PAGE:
🎶 Looking at the world through the sunset in your eyes.🎶
I support your right to express yourself. (I teach this every day.)
But please know, it is not my responsibility to make you feel better about what you are expressing, and I will not do so ever again.
If you’re spouting shit, you need to be prepared to sleep in it alone.
When it’s dark, and you’re alone, and it’s been a hard night remember that a light under the covers makes everything in the world alright.
Also remember the most important thing in the world:
People. Are. Good.
Remember that no matter what.
Remember that no matter who tells you otherwise. If they don’t see it, it’s just because they’re scared. They just need a hug.
So give it to them. Because they deserve it.
Because people are good.
🎶How the endless road unwinds you. While you see a chance, take it.🎶
Dear Huntsville Police Department:
Perhaps during the next protest, rather than climbing into a sniper’s nest, rather than surrounding a stupid outdated statue on a southern square, rather than avoiding the people to protect brick and mortar, rather than gassing and shooting peaceful protesters for hoping for a sense of humanity from you, perhaps, just perhaps, you could take off your body armor, and just talk to the people?
Believe it or not, that really is all the people are looking for from you.
Just some sense that you’re not our enemy. And that you see us as humans.
And not as targets.
An Open Letter to My Students: Black Lives Matter
It’s June 3, 2020, and believe it or not, I’m at a loss for words.
It’s been an impossibly stressful few months when we’ve moved from getting to hang out in class to isolation at home with people, especially people of color, getting sick and dying all around us. It feels like the end of the world.
On May 13, 2020, in a town I used to call my home, Breonna Taylor a 26 year old emergency room tech, barely older than any of you, was drug from her apartment and shot to death by Louisville Police. They shot her eight times.
And then on Memorial Day, it got much worse when four police officers arrested and murdered George Floyd in eight minutes and forty-six seconds.
It recalls for me the dark days of March 1991 when I was in school working on my Master’s degree. Then the verdict of not guilty was released after the whole world watched as three LAPD policemen savagely beat Rodney King in South Los Angeles.
It recalls for me the countless times between when black men, black women, and god help us, even black babies just playing in a park, have been gunned down by the very people we expect to protect us.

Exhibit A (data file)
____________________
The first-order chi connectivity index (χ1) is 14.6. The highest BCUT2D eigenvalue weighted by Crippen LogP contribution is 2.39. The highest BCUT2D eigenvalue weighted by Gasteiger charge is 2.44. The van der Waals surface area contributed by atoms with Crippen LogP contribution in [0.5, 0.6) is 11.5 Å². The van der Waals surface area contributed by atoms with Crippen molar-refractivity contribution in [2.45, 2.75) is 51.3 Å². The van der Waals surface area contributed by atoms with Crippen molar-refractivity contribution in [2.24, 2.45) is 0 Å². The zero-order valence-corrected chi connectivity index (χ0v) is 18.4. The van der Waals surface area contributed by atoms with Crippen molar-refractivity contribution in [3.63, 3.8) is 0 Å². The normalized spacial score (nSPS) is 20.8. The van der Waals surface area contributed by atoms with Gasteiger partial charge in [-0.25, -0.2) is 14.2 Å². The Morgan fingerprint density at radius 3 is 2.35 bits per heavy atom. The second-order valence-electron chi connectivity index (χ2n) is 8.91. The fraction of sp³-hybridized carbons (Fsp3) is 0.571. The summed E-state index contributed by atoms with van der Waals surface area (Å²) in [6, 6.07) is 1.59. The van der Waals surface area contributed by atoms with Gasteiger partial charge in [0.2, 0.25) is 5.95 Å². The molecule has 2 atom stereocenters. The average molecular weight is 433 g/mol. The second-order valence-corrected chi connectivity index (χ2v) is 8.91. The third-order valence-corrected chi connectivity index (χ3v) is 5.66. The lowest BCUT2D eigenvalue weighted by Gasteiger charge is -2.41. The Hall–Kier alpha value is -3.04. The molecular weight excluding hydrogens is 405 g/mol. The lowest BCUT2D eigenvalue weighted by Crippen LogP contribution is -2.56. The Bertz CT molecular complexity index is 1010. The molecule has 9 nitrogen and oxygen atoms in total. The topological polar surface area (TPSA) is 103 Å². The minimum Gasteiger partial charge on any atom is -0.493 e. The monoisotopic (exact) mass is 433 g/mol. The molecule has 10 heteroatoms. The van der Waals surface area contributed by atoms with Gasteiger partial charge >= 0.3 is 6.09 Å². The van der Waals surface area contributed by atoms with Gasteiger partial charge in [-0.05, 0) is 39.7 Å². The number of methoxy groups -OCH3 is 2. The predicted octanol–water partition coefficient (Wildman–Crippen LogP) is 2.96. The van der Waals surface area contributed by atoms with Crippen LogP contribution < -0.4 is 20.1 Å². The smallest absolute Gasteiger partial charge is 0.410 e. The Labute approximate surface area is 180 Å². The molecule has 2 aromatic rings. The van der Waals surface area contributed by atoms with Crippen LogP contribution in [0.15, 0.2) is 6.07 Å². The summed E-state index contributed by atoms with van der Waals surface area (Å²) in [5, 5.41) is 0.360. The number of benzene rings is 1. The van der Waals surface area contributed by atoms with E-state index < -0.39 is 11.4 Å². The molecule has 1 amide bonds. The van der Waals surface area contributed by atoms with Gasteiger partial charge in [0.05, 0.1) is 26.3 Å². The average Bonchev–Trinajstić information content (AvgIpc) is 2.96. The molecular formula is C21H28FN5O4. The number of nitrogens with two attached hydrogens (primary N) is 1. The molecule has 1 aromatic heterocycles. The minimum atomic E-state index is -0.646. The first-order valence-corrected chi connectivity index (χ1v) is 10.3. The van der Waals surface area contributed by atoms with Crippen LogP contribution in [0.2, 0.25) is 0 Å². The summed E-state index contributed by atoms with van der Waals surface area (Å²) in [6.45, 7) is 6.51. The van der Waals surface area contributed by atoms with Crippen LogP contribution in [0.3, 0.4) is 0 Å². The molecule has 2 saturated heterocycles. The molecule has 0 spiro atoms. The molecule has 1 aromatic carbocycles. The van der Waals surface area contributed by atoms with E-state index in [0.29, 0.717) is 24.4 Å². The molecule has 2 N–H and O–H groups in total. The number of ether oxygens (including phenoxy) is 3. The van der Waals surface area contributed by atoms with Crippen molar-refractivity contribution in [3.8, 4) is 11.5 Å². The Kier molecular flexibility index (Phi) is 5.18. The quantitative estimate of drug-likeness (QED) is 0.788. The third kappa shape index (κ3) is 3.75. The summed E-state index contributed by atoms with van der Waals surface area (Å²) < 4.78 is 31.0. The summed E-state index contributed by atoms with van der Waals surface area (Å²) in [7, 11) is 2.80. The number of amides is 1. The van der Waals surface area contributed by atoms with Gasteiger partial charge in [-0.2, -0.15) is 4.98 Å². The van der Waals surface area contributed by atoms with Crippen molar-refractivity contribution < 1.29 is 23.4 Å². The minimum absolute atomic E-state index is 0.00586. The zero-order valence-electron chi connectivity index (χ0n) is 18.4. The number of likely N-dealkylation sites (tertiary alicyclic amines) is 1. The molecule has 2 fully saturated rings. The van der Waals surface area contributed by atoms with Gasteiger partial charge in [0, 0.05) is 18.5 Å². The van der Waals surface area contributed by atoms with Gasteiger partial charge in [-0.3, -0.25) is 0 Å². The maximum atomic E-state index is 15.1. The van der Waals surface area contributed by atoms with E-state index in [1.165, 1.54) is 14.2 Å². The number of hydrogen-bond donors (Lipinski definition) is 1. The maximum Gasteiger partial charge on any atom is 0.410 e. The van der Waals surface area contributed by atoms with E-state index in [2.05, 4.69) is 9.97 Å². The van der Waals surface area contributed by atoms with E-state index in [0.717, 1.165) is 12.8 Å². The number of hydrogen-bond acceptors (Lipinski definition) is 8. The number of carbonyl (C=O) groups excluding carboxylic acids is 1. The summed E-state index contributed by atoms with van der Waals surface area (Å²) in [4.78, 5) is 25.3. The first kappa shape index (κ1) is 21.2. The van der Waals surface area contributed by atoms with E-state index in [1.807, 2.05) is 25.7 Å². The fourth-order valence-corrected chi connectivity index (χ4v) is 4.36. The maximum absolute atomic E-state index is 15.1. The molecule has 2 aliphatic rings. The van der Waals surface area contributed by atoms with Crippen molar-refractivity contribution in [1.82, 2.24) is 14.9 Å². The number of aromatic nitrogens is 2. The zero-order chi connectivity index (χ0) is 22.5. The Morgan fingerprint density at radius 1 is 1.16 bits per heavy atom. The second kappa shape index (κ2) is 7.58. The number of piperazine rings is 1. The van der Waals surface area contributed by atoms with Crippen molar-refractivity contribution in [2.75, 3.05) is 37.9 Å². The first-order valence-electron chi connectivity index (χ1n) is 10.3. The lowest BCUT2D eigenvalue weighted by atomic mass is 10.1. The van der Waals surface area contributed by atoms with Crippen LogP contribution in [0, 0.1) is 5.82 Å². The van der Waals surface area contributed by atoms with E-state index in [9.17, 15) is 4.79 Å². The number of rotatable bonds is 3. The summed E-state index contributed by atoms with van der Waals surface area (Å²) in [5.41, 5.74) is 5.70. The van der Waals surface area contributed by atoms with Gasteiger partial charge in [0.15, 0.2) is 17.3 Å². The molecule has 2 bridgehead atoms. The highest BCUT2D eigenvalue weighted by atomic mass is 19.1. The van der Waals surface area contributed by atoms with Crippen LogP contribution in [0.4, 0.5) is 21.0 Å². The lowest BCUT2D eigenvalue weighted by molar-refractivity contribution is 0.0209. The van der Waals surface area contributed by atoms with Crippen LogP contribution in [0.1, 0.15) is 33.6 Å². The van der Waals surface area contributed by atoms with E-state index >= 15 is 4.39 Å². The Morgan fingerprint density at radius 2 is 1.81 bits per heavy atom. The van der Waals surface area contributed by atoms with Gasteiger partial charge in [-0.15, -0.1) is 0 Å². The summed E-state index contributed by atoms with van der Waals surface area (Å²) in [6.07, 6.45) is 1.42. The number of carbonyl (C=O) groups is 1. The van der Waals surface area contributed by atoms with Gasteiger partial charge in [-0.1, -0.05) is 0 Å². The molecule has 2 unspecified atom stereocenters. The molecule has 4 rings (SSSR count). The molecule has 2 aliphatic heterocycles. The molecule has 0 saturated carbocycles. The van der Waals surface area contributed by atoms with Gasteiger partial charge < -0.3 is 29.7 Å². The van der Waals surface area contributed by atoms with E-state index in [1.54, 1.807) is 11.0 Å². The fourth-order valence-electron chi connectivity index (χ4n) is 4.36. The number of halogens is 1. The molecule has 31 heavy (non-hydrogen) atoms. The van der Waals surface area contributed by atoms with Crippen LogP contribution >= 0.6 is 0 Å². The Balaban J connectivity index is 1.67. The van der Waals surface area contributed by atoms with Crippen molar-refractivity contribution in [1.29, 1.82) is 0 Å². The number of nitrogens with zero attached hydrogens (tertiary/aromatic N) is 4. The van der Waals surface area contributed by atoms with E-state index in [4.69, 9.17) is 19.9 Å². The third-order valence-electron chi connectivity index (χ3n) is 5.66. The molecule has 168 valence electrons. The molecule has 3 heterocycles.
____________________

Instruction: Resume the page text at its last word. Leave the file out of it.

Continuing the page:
There just aren’t words for my rage when I think, this could be, and dammit probably will be, one of my students.
And so while there aren’t words for this, I cannot stay silent. I will not stay silent.
I am a middle-aged white man who has been born and raised in the South. I have benefited from our racist society for far too long. I have cried at the sights on TV but done far too little to stop the racism.
I’m sorry for my part, both direct and indirect, in allowing our world to be the way it is.
It ends today.
I love my students. Even those of you I’ve just met, I love you. It has been a privilege to teach and learn with you at our Historically Black College for the past 17 years. I’ve dedicated my life to helping you improve yours by helping you master communicating the ideas that are in your head. I’ve done this because I believe those ideas need to be heard.
I need to hear your thoughts. This is why I teach writing.
And so I promise you this:
It’s a horrible world where something like this needs to be written and spoken aloud, but I will, with your help and guidance, reject the position of privilege that is afforded me by my skin color, and I will work with you to make our world a place where my children and yours can walk freely, drive freely, live freely without fear of flashing blue lights.
Black Lives Matter.
My students matter. And I refuse to allow a racist society to continue to abuse you.
We are going to change this world. Together.
“The more senior you get in any profession, the more your job becomes about writing.”
There’s nothing so wrong that can’t be made right by an 18 month old boy, riding on his mom’s carrier, waving at all who pass, grinning around his paci.